My dislike of some of these guys does not change the story. This is especially true since we make them tell their own story and in their own words as often as needed.
A commitment to accuracy does not mean I must abandon my personal feelings. Accuracy is like a strategically placed dragon’s claw. It holds you captive, and, if it’s grasped you in the right place, it brings you considerable pleasure as well.
 
 

Monday, October 22, 2012

Kissing a Dragon and Reading letters.


I’m on the worn-out side today. Two of the young men in my English Grammar class were rowdy. They’re on their way to step two in the discipline process. They won’t like step two at all. 

Living with a shape-shifting dragon is an adventure, but at least it’s helped me see a character in my new story much more clearly. Boy dragons are fun things to have around. I think I’m giving the dragon a Scots accent.

I’ve read and re-read and will read again Horace Randle’s letters. There are a few things that leave me puzzled. It would help if the other side of some of this correspondence was available. I puzzle over his sudden conversion to Baptist theology from Methodism. It is totally unexplained. There are, however, things in his resignation from the Baptist mission that explain later acts. I like doctor Randle. I think I would have like him if I had been alive when he was and met him.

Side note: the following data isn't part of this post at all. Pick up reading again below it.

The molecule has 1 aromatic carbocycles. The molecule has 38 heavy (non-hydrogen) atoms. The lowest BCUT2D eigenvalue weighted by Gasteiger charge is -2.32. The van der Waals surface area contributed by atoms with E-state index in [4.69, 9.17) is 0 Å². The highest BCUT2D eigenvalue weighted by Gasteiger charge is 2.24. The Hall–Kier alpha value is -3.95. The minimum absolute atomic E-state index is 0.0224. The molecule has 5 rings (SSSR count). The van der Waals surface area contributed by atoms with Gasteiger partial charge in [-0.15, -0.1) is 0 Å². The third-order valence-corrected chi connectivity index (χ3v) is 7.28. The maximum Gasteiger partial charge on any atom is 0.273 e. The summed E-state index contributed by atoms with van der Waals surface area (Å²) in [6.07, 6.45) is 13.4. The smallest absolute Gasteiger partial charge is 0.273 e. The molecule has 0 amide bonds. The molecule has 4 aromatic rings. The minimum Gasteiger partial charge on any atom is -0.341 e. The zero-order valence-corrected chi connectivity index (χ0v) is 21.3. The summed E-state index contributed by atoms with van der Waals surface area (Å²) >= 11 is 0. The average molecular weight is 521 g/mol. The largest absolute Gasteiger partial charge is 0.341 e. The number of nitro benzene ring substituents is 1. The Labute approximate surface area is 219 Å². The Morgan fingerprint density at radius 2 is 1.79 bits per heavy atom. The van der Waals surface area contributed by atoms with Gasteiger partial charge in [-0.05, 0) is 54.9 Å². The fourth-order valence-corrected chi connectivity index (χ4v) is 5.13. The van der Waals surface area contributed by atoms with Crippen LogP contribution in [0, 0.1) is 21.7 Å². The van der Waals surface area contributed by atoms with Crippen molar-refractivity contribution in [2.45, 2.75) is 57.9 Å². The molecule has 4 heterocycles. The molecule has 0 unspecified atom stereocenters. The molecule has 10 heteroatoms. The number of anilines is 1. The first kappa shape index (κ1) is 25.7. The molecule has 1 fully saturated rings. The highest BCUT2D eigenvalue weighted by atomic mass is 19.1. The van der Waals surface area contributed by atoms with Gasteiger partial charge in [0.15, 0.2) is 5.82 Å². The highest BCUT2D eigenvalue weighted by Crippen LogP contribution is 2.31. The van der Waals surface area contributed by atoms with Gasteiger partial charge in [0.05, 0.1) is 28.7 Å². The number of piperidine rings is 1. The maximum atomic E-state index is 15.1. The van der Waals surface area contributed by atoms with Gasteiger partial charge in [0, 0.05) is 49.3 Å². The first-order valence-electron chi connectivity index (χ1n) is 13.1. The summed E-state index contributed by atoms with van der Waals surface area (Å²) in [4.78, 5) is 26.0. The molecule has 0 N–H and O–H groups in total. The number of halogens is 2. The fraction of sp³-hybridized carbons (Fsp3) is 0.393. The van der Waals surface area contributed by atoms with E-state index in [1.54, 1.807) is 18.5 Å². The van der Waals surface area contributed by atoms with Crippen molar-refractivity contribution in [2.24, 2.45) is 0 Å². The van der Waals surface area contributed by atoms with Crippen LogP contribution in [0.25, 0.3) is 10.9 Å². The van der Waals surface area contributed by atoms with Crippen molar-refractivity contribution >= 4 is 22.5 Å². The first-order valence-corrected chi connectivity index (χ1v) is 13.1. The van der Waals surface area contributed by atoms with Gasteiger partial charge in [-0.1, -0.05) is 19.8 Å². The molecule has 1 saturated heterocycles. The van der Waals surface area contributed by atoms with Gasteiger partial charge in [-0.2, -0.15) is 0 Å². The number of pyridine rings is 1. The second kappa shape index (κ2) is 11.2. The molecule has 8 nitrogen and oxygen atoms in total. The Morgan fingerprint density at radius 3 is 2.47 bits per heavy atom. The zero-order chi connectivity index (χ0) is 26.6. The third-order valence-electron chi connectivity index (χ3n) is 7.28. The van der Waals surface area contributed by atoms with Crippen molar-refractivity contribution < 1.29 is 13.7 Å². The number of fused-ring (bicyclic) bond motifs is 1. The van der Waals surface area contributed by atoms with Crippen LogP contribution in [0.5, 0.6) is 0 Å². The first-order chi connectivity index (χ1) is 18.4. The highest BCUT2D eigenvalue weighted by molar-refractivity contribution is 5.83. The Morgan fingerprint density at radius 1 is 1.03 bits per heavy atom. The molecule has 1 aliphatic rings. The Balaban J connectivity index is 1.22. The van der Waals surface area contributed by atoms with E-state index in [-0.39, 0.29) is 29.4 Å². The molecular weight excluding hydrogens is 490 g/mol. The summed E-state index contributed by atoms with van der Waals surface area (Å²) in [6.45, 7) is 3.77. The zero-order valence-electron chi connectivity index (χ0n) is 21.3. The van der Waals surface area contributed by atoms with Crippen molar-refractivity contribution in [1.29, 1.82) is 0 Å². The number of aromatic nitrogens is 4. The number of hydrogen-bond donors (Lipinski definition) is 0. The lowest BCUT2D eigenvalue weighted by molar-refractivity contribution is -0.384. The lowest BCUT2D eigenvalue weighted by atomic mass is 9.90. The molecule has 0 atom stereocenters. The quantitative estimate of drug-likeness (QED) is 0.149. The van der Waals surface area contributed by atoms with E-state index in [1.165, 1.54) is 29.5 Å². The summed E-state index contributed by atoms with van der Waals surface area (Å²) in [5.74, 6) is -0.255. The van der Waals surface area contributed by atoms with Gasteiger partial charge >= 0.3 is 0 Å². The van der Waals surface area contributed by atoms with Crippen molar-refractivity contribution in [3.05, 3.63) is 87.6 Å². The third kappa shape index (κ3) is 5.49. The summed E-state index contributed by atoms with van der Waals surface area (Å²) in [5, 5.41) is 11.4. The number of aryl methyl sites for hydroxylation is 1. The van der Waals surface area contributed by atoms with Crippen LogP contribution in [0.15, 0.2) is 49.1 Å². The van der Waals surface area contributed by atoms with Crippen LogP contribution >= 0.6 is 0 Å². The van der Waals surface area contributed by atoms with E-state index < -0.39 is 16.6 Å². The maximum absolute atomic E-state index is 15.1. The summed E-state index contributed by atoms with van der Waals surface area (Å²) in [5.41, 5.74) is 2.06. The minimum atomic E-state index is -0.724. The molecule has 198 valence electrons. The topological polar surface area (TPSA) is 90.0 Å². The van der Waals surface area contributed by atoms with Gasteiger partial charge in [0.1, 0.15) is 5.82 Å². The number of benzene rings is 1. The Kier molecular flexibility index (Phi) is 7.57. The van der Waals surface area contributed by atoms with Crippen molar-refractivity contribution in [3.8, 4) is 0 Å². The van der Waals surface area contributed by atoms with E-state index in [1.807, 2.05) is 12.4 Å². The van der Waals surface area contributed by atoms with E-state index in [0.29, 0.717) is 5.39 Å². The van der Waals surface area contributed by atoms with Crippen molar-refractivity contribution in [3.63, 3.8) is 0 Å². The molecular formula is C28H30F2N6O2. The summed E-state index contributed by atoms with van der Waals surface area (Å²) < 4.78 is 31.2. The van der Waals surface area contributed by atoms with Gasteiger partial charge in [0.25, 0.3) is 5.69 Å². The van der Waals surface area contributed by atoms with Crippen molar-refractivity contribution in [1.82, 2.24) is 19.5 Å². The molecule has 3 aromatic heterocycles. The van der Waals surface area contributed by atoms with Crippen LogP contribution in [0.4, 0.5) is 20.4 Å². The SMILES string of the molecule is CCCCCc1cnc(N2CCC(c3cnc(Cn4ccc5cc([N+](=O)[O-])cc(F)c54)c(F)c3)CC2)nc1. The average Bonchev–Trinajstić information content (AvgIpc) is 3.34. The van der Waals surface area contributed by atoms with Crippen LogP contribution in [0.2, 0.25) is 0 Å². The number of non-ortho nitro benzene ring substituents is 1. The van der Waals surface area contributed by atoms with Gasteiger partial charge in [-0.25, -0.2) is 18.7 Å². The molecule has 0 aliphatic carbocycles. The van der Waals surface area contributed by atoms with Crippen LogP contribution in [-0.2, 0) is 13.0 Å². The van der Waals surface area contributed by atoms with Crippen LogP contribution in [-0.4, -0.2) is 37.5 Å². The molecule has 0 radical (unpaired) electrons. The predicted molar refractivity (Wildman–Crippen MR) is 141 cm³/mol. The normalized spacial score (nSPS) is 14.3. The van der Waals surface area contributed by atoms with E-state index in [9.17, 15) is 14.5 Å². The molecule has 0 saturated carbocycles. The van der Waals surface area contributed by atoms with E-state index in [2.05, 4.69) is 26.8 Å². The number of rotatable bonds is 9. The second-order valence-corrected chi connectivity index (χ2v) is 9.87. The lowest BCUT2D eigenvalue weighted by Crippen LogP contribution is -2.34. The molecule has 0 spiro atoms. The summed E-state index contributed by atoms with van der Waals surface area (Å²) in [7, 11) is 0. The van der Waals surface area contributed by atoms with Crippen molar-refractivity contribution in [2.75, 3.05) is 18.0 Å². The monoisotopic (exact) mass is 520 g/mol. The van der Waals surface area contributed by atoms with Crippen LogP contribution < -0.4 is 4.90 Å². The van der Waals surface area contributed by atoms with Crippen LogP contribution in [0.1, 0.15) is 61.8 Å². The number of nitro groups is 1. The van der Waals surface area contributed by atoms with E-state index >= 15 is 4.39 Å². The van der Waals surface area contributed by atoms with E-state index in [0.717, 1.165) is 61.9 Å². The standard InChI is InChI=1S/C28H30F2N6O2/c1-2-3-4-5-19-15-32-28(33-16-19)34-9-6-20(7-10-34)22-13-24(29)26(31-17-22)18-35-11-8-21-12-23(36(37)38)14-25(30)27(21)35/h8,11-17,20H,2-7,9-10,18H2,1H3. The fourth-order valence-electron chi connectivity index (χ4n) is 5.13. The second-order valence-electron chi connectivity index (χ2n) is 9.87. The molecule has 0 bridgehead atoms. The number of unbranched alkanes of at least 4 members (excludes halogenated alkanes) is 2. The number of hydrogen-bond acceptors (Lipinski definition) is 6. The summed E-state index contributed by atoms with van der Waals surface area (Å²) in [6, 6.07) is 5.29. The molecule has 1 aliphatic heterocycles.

I can’t say that about many of those we profile. We don’t know enough about their personalities. We know some really well, though. I strongly dislike two of these men, Arthur Prince Adams and John H. Paton. My personal feelings don’t keep me from accurately retelling their story, and the negatives are of their own making. We have Adams’ church trial transcripts. He was vain, belligerent, threatening, rude, and not reticent when it came to using his height and vast bulk to intimidate other men. She was also excessively self-righteous. (Not at all a nice man.) Paton we know through his articles, a few personal letters, and a year’s worth of diary entries. The more I read the more complex and more distasteful he seems. Complex is good. It enlivens the story.

It’s strange, I think, that I do not feel the same revulsion over Arthur Delmont Jones. Jones’ wife divorced him for adultery, which seems to have been his life-style. He embezzled money, leading to the suicide of an innocent party. He was party to a fraud, helped drive a bank into default, and was a real estate fraudster. He ran a fake charity for a while. Yet, it is not he but Paton and Adams who make me ill. That may be because Jones is such an average n’er-do-well, even if he was a crook, a cheat, an adulterer.

I’ve decided that my dragon character, in his dragon form, has a long pointy, rather pink, ribbon-like tongue. It isn’t forked.

Okay, so that was a bit out of sequence.
 
I spent part of my class time explaining why a twelve year old’s brain malfunctions.